The area between Piazza Porta Capena and Piazzale Numa Pompilio represents the heart of a vast archaeological area that begins at the Roman Forum, passes Circus Maximus and the Baths of Caracalla and leads to Porta San Sebastiano and the Ancient Appian Way.
The Archaeological Walking Tour
The grand archaeological structures of the area are centred around the majestic ruins of the Baths of Caracalla (Terme di Caracalla). The boulevard which takes its name from the structure creates the principal axis for the so-called "Passeggiata Archeologica" (Archaeological Walking Tour) and this tour.
The road, along with its continuation via di Porta San Sebastiano, follows the urban remains of the Appian Way. The Appian Way had its origins at the ancient Porta Capena of the so-called Servian Wall and was flanked by many sepulchre, which are still visible today.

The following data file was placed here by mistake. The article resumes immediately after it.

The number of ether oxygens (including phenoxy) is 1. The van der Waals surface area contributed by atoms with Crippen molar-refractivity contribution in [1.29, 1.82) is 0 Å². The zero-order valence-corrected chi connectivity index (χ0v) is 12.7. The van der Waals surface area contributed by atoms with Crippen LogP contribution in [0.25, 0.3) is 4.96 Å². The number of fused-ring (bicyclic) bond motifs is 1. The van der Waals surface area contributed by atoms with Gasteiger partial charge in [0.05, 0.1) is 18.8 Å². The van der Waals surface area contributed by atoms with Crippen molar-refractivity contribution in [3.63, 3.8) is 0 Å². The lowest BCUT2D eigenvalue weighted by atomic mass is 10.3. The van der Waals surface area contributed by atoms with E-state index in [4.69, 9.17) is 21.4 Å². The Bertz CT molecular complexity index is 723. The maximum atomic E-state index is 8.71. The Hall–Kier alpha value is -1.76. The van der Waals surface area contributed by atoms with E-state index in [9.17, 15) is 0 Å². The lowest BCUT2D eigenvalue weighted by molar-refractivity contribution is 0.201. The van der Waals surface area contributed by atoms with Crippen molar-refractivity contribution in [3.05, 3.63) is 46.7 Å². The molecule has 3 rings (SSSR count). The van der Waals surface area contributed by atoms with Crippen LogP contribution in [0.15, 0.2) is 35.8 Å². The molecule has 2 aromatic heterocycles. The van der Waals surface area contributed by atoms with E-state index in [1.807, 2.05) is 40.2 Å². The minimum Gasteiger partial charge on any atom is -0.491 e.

After the end of the Imperial age, some important convents such as Santa Maria in Tempulo, San Sisto Vecchio, Santi Nereo e Achilleo and San Cesareo were built along this road. These structures often performed the task of welcoming pilgrims from the southern regions of the peninsula.
During Medieval times, it was these centres that maintained life, although somewhat in a state of neglect, on this extreme border of the urban expanse located within the Aurelian Wall.
Beginning with the Renaissance period and continuing with the important archaeological findings implemented at the Baths of Caracalla, the area began a slow progressive recovery.
After the unification of Italy, interventions were aimed at protecting ancient monuments that were threatened by the sudden and massive urbanisation in the surrounding neighbourhoods of Testaccio and San Giovanni.
With the twenty-year Fascist period, the dream of making this area a large archaeological park faded and the grand streets built solely for pedestrian use became great flowing arteries for city traffic towards the new EUR neighbourhood.
Be sure not to miss: Santa Balbina, the Terme di Caracalla (Baths of Caracalla), Santi Nereo e Achilleo, and the Mura (the Wall)